One of the gutsy little Canadian girls went down first and she was gunning it! From our vantage point it looked as though she had made it all the way down without a stack. The other Canadian girl went next and we saw her crash & burn several times.

I got on my board, sat down, and off I went! I could hear Anthony yelling at me, his voice fading fast, “LIFT YOUR FEET!” I think I literally went down braking the whole way. Every time I tried to lift my feet, in an attempt to pick up speed, I felt myself lose control of the board. I’d get scared and drop them back down again. I was collecting massive amounts of ash (not hot, thank fuck) between the board and under my legs and this was slowing me down even more. The rate I was going, there was no way on earth I was going to be falling off. That being said, volcanic sand was still flying everywhere and it was still a complete head rush.

I knew I was erring on the side of caution but I was still surprised when I got to the bottom and they told me i had clocked a god-almighty speed of 15km / hour. Just call me Speedy freakin Gonzales. I just laughed. It seriously felt like I was going at least 3 times that. There was a part of me that wanted to go back and do it all over again, this time really throwing caution to the wind.

Skye came down next. A wee bit faster and with a few tumbles thrown in for good measure.

Then it was the Weekend Warrior’s turn. He looked to be a moving at a pretty decent speed, when he had a nice looking stack about ½ way down. His board was a good few metres up the hill from where he had landed and so he started scrambling his way back up to retrieve it.

Meanwhile, Anthony had already started his mission and was tearing down the mountain at a rate of knots. He was heading straight for WW and we all stood at the bottom, thinking surely he had seen the WW and would divert his course any second now. Surely.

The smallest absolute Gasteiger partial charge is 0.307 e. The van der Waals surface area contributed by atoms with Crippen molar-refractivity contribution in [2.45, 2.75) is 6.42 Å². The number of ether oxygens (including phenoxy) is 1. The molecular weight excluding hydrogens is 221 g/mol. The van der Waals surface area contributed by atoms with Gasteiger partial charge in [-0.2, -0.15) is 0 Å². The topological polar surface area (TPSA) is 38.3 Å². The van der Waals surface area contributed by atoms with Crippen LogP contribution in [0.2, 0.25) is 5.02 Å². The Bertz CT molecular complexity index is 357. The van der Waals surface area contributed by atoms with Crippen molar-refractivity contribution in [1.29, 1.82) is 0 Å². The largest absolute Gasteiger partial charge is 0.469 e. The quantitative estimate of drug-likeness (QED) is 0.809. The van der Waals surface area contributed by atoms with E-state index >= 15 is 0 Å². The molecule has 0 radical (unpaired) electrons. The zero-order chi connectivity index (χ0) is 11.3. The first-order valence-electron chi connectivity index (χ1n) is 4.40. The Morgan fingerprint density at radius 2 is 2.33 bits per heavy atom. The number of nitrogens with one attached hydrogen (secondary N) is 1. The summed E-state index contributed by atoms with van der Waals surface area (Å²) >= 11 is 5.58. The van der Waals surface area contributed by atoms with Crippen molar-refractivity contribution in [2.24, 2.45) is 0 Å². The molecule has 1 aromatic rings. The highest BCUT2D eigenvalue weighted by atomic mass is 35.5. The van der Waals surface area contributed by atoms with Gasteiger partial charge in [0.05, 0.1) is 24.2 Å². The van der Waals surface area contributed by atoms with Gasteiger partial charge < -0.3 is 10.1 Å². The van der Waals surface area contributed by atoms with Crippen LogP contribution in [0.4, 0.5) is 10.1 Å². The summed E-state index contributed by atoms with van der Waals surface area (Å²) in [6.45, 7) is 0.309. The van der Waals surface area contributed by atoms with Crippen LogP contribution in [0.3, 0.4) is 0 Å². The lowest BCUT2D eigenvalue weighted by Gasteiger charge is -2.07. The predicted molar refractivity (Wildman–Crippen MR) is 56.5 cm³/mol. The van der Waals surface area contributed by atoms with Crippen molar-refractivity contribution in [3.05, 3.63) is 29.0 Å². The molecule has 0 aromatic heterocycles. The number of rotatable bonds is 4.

He didn’t. And he launched straight into the WW at full throttle. His board flew into the air. He somehow managed to somersaulted over the top of him, and collect him all at once. I saw a board fly into the air.

At the bottom there was a collective gasp, yelp, and cringe. The pair of them stood up almost immediately, so we figured it couldn’t have been too bad. They made it down without further incident. There was some blood but nothing was broken.

We got back to the hostel and celebrated our speeds and stacks with many many mojitos. So many in fact, that I was in bed by 7 o’clock that night. Note to self: Water not cocktails after strenuous exercise.

I woke up the next day feeling very bruised in more ways than one and so not up for a day of travel to the colonial town of Granada, where we would spend the next few days.

I came down a little ill for a couple of days, which may have tainted my views on the place. But to be honest, Granada has been one of my least favourite places. It’s a big dirty city, there’s a lot beggars and insofar as colonial cities go it hasn’t got a patch on my pretty Antigua, as far as I’m concerned.

The highlights for me included catching up with Dave & Suze. Skye & I had a few delicious healthy meals at a place called The Garden Cafe. I visited the museum and a few boutique galleries and talked with some local artists, which was cool. But that was about the size of it.

I was dead keen to get to Isla de Ometepe, which LP described as something out of a fairytale… an island set between “two volcanic peaks which rise from the hazy blue expanse of Cocibolca, ‘the Sweet Sea’ (Lago de Nicaragua), and form an hourglass of beaches and jungles cinched to a sinuous isthmus between them.”

Just what the doctor ordered.

Friday 28 October